The Wire: Why it Matters

10 Years Later, The Wire Remains This Generation's Great American ...

I’ve discovered that one of my life purposes is to attempt to convince people to watch the tv show, The Wire (streaming on HBO, currently).  It’s arguably the most important TV show ever made, because it’s our best chance, I think, to experience a culture that eludes most of us.  YouTube recommended a video to me tonight (thank you, O’ wise algorithm), and it’s the best case for watching The Wire that I’ve heard/read.  There are some spoilers in the 16 minute long video, so I pulled out a bit of the author’s summary of each of the 5 seasons to hopefully intrigue you enough to tackle this project.  It’s heart-breaking and gut-wrenching.  It’s violent, and nude at times.  Profanity is more the rule than the exception, but that helps allow you to leave the comfort of your own home and become immersed into the show. It’s raw, but it’s real life.  I am a better person for having seen this, and I think you will be too.

The Wire is very relevant to both sides of the national conversation occurring right now.  If I were an authoritarian dictator, I would pause the world and have everyone binge-watch The Wire over an extended weekend.  At a minimum, society’s comments on the subject would be slightly less ignorant moving forward.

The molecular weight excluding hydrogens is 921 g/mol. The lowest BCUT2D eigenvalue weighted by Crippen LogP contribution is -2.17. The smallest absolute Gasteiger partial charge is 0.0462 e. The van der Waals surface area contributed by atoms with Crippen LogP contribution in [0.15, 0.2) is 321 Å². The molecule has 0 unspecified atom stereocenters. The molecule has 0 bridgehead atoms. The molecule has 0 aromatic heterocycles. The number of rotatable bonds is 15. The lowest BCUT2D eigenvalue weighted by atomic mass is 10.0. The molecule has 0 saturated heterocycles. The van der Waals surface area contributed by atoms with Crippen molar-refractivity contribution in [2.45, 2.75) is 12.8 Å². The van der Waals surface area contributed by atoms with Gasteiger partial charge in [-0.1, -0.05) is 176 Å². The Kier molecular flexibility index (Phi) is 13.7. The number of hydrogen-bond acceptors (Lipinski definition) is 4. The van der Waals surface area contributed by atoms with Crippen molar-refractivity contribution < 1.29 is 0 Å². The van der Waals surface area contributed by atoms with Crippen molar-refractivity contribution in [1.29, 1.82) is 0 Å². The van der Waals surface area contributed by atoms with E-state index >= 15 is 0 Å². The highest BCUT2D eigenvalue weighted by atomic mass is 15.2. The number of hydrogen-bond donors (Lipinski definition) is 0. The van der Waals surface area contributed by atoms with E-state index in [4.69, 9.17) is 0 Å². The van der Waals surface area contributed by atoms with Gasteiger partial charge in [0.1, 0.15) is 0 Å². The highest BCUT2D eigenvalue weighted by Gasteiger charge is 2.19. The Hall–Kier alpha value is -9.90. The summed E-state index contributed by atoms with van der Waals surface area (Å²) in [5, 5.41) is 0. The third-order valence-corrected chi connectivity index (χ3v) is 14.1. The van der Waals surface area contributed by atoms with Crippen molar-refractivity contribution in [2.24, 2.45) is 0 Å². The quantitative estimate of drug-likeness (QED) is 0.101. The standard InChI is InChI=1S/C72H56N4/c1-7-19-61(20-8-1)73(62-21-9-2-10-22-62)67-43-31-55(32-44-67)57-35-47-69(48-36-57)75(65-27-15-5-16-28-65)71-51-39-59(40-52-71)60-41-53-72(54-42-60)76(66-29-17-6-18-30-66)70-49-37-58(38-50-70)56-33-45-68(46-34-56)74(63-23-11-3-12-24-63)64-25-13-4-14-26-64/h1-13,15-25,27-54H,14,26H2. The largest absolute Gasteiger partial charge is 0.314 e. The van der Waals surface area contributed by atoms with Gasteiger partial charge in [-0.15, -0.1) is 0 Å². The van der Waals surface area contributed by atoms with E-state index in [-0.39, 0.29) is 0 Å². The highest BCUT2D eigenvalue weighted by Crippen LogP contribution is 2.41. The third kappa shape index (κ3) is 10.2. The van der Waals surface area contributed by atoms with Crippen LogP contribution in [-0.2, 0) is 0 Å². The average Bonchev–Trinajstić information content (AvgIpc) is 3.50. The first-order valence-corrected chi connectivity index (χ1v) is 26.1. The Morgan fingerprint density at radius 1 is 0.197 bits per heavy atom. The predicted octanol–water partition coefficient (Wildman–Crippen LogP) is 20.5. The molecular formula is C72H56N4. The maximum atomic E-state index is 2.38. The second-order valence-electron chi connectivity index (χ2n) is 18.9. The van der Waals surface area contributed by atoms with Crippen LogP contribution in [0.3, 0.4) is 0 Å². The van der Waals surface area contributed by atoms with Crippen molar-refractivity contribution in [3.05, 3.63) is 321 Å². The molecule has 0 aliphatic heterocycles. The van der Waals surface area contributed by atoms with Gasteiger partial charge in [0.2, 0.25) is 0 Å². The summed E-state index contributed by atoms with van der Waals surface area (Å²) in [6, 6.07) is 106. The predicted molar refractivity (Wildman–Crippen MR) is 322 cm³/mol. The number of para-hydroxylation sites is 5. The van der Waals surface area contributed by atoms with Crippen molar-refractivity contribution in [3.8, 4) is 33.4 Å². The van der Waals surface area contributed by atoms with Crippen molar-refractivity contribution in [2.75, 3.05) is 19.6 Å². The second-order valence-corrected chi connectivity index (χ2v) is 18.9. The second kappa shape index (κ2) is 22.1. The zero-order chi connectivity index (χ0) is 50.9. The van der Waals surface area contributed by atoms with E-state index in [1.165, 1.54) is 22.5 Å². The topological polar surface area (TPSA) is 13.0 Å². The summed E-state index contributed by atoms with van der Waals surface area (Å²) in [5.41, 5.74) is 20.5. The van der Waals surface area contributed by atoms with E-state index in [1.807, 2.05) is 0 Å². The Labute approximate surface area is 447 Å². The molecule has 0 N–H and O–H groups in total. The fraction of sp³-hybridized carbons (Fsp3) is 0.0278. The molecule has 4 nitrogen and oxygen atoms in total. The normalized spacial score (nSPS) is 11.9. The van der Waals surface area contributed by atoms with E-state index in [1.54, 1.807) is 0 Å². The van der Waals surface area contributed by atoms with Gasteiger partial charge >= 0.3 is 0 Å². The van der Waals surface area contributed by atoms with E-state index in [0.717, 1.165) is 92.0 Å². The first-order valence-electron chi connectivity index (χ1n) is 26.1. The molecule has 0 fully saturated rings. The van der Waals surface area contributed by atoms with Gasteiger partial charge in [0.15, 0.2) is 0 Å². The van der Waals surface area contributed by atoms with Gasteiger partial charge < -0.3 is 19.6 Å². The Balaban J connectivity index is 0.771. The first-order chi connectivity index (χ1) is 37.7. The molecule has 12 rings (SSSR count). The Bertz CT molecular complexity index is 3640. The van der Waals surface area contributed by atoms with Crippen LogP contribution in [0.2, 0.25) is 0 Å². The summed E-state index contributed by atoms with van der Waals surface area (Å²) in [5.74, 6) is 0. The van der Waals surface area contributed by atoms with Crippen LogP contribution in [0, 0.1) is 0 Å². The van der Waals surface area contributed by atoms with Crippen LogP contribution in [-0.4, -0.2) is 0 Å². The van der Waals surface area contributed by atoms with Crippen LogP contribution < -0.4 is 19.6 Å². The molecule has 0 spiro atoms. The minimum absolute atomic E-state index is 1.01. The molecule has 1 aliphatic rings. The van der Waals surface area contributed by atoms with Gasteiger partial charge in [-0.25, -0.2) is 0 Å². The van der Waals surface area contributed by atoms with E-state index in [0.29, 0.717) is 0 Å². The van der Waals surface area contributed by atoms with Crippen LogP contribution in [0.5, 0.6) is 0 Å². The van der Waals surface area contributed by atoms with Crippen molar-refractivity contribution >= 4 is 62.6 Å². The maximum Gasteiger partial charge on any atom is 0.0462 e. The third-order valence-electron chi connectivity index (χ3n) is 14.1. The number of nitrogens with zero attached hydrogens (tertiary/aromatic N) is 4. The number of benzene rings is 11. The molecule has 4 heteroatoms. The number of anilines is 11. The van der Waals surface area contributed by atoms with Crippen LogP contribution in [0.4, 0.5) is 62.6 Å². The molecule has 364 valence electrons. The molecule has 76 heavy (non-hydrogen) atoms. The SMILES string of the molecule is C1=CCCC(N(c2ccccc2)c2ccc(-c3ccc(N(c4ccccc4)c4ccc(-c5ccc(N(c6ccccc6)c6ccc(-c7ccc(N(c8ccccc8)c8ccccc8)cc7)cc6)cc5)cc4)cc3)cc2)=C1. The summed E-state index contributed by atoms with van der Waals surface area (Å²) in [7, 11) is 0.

Summary from author of the YouTube video below:

Each season of The Wire doesn’t just continue the story, but adds a new layer of context to the show’s examination of Baltimore’s institutions and characters.

Season 1 sets up a problem; the ineffectiveness of the war on drugs, and seasons 2-5 show why the problem isn’t being solved by economics, politics, education, and the media, and how each of these things contribute to keeping the systems in a cycle of failure.

Season 2 marks the shows first expansion, adding one of those additional layers of Baltimore to the scope of the show…[and] the first step in illustrating part of why people move into the illicit drug trade in the first place.  It illustrates how the failing economy incentivizes people to find alternative sources of income, and importantly, it shows that the institution and systemic failure isn’t just a race issue; it’s also a class issue.